There have been many changes to The Lilacs – both buildings and grounds - over the years. Many of these changes reflected the various owners’ intentions and ideas relative to how and what they wanted in their daily family lives. Individually, and together in total, they not only developed a house and landscape, but also created an ambience that still endures today.
The original 20 acre farm had grown to 22 acres at the outset of the Schreiber ownership in the 1917-18 timeframe. Relative to the break-up of the estate, the major sale of property occurred in 1977 when approximately 14 acres of the rear of the property (north end) was sold off for a housing development. Portions of the remaining 8 front acres (bordering Big Tree Road) on both sides of the grand house were split into separate residential properties between the early 1960s and 1980s. The Lilacs now consists of the grand house and cottage on approximately 2.5 acres.
During the first half of the 20th century, the house and gardens gained notable fame, which was recognized well beyond the local area. Substantial landscaping improvements resulted in The Lilacs being featured in several periodicals of that time, including the book “Buffalo, The City Beautiful, Its Homes, Gardens and Environs” published in 1931.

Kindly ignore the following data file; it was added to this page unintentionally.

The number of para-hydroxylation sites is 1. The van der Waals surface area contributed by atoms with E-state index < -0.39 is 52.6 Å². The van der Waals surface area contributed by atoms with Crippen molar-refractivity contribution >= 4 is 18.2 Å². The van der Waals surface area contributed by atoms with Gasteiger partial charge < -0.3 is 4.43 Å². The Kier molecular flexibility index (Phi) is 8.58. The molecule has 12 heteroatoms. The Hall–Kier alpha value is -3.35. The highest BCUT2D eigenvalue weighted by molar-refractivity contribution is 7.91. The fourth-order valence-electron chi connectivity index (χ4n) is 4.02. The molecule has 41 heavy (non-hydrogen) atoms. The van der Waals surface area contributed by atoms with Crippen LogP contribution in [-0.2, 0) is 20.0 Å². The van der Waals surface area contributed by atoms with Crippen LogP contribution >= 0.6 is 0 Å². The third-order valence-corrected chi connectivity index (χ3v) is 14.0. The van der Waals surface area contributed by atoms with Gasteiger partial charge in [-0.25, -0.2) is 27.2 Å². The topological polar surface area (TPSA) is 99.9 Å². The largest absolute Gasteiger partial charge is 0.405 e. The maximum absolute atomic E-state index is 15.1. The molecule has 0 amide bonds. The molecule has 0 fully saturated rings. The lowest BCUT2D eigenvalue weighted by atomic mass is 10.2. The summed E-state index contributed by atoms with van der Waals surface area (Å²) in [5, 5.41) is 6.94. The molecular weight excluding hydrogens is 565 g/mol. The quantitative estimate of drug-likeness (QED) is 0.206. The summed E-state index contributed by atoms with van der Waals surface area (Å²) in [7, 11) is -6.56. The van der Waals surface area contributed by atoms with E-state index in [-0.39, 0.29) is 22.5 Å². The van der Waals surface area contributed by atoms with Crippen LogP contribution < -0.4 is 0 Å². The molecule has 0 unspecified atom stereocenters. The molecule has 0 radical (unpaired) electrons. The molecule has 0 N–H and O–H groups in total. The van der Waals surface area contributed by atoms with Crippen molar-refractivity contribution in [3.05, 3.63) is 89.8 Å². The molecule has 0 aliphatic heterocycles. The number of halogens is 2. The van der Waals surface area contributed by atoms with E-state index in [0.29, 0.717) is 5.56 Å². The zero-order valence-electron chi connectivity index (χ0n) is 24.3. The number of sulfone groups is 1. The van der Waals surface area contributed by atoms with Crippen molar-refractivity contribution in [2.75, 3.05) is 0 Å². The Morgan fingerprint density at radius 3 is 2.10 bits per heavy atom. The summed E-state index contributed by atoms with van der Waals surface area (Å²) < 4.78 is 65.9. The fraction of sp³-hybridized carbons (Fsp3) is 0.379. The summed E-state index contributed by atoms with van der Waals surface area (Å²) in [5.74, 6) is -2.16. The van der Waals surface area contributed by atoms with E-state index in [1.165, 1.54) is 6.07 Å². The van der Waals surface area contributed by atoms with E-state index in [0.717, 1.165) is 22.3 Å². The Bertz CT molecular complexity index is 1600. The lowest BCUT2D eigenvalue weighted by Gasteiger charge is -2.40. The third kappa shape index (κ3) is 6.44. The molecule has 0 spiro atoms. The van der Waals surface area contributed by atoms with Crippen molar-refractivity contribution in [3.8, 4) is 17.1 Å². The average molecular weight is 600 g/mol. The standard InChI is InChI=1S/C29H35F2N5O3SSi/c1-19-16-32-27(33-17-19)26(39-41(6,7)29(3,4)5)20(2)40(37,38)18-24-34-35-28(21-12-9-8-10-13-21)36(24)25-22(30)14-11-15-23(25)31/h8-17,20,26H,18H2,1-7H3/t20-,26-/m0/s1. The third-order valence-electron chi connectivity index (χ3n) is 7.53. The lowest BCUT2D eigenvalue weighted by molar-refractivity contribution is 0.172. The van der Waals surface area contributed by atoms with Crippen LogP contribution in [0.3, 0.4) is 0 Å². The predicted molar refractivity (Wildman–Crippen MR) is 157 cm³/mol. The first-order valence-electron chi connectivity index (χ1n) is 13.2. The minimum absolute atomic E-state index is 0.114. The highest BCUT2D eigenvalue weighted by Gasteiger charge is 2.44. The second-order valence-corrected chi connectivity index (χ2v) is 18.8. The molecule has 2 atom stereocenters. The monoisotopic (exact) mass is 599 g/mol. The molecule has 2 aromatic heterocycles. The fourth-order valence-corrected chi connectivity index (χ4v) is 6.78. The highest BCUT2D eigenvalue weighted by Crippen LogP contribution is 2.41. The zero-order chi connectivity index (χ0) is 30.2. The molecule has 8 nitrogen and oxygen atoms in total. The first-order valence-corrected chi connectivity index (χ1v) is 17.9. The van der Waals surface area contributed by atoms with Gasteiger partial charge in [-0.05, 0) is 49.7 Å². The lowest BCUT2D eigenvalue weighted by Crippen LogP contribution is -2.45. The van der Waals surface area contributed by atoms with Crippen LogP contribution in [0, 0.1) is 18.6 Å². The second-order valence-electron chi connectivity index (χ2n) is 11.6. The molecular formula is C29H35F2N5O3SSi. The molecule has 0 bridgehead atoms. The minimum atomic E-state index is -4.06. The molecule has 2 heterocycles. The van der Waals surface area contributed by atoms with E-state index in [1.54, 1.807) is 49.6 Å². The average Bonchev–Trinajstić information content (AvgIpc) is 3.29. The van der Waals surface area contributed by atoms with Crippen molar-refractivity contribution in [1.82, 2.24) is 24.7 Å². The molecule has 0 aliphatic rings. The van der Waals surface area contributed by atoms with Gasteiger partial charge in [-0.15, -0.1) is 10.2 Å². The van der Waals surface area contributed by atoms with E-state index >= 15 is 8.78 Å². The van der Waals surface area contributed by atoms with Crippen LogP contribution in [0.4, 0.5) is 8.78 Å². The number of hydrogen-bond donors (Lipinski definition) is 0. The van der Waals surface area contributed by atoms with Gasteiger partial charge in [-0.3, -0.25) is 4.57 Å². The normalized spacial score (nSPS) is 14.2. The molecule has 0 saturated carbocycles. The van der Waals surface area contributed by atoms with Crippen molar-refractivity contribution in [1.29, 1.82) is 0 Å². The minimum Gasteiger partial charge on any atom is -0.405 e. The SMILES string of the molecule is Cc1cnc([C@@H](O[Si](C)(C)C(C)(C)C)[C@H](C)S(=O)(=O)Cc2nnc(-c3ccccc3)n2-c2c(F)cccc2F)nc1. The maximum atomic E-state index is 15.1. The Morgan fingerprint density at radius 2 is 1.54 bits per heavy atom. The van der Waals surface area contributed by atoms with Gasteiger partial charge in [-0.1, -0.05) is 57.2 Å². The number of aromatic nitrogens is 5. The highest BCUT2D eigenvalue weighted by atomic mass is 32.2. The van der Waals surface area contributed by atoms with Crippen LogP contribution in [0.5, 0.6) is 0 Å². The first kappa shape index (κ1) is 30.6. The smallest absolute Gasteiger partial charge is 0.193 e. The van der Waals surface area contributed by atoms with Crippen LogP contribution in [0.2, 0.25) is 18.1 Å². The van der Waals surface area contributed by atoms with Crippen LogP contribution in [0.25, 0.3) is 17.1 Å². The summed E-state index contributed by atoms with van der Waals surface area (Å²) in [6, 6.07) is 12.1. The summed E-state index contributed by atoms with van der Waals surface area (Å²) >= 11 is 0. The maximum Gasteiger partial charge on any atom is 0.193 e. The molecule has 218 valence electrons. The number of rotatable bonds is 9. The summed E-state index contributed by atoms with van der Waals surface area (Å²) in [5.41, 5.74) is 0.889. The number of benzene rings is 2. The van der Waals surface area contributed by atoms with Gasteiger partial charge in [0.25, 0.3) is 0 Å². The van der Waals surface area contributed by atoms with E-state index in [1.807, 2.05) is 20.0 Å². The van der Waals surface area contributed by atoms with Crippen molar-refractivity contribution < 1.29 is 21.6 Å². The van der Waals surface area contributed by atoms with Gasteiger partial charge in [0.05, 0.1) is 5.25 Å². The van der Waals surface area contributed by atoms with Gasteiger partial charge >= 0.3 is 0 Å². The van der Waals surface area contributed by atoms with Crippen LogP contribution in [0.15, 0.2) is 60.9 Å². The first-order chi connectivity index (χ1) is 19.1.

The ‘grand’ era of The Lilacs came, if not to an end, at least to an extended halt, with the passing of the last ‘grand’ owner in 1938. The same vision and energy to maintain the house and grounds did not continue, and the property sadly devolved. Subsequent decades saw the property on an extended period of decline and deterioration. The house ceased being a one family residence and became a multi-tenant facility.
The impressive complex of barns and silos, no longer used or maintained, deteriorated over time and were demolished during the 1970s. The grand house itself, having deteriorated to the point of being on life support, became a candidate for demolition. However, the 1980s heralded a new beginning, at which time the first steps in the long process of rehabilitation and restoration commenced.
The house is believed to date to c1850, and extensive alterations were made in 1908 by the well-known Buffalo architectural firm of Green & Wicks.
An artist’s sketch of this remarkable property appeared in the 1880 Atlas of Erie County.
The cottage (guest house) was constructed in the autumn of 1881 by the Griggs family as a tenant house. It was situated by Big Tree Road close to Tannery Brook, and was moved in 1918 to its present location behind the grand house and next to where the complex of barns stood, for use as the residence for the property owner’s chauffeur (the barn was used as a garage for the autos).